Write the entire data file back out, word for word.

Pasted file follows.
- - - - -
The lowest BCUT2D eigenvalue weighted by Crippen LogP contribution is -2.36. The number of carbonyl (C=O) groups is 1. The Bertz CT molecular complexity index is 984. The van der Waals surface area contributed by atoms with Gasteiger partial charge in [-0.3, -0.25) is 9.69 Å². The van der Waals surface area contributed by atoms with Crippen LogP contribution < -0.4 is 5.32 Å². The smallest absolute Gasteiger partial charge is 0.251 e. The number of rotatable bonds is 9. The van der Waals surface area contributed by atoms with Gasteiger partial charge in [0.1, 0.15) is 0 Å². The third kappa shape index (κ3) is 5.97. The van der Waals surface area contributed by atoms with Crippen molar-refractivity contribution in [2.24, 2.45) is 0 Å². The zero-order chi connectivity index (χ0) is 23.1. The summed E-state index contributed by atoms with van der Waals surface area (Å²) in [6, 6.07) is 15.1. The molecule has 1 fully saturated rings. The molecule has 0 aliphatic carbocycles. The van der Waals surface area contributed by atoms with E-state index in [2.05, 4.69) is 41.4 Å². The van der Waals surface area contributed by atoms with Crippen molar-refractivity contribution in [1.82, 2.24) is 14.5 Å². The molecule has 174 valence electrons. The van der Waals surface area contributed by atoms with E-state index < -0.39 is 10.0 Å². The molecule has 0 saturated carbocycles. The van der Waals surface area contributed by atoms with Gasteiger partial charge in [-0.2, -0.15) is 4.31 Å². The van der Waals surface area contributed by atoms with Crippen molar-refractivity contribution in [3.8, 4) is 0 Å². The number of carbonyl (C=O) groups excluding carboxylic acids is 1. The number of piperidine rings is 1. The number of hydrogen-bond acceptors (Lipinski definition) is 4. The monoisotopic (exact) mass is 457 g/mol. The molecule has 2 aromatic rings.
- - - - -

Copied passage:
The lowest BCUT2D eigenvalue weighted by Crippen LogP contribution is -2.36. The number of carbonyl (C=O) groups is 1. The Bertz CT molecular complexity index is 984. The van der Waals surface area contributed by atoms with Gasteiger partial charge in [-0.3, -0.25) is 9.69 Å². The van der Waals surface area contributed by atoms with Crippen LogP contribution < -0.4 is 5.32 Å². The smallest absolute Gasteiger partial charge is 0.251 e. The number of rotatable bonds is 9. The van der Waals surface area contributed by atoms with Gasteiger partial charge in [0.1, 0.15) is 0 Å². The third kappa shape index (κ3) is 5.97. The van der Waals surface area contributed by atoms with Crippen molar-refractivity contribution in [2.24, 2.45) is 0 Å². The zero-order chi connectivity index (χ0) is 23.1. The summed E-state index contributed by atoms with van der Waals surface area (Å²) in [6, 6.07) is 15.1. The molecule has 1 fully saturated rings. The molecule has 0 aliphatic carbocycles. The van der Waals surface area contributed by atoms with E-state index in [2.05, 4.69) is 41.4 Å². The van der Waals surface area contributed by atoms with Crippen molar-refractivity contribution in [1.82, 2.24) is 14.5 Å². The molecule has 174 valence electrons. The van der Waals surface area contributed by atoms with E-state index < -0.39 is 10.0 Å². The molecule has 0 saturated carbocycles. The van der Waals surface area contributed by atoms with Gasteiger partial charge in [-0.2, -0.15) is 4.31 Å². The van der Waals surface area contributed by atoms with Crippen molar-refractivity contribution in [3.8, 4) is 0 Å². The number of carbonyl (C=O) groups excluding carboxylic acids is 1. The number of piperidine rings is 1. The number of hydrogen-bond acceptors (Lipinski definition) is 4. The monoisotopic (exact) mass is 457 g/mol. The molecule has 2 aromatic rings.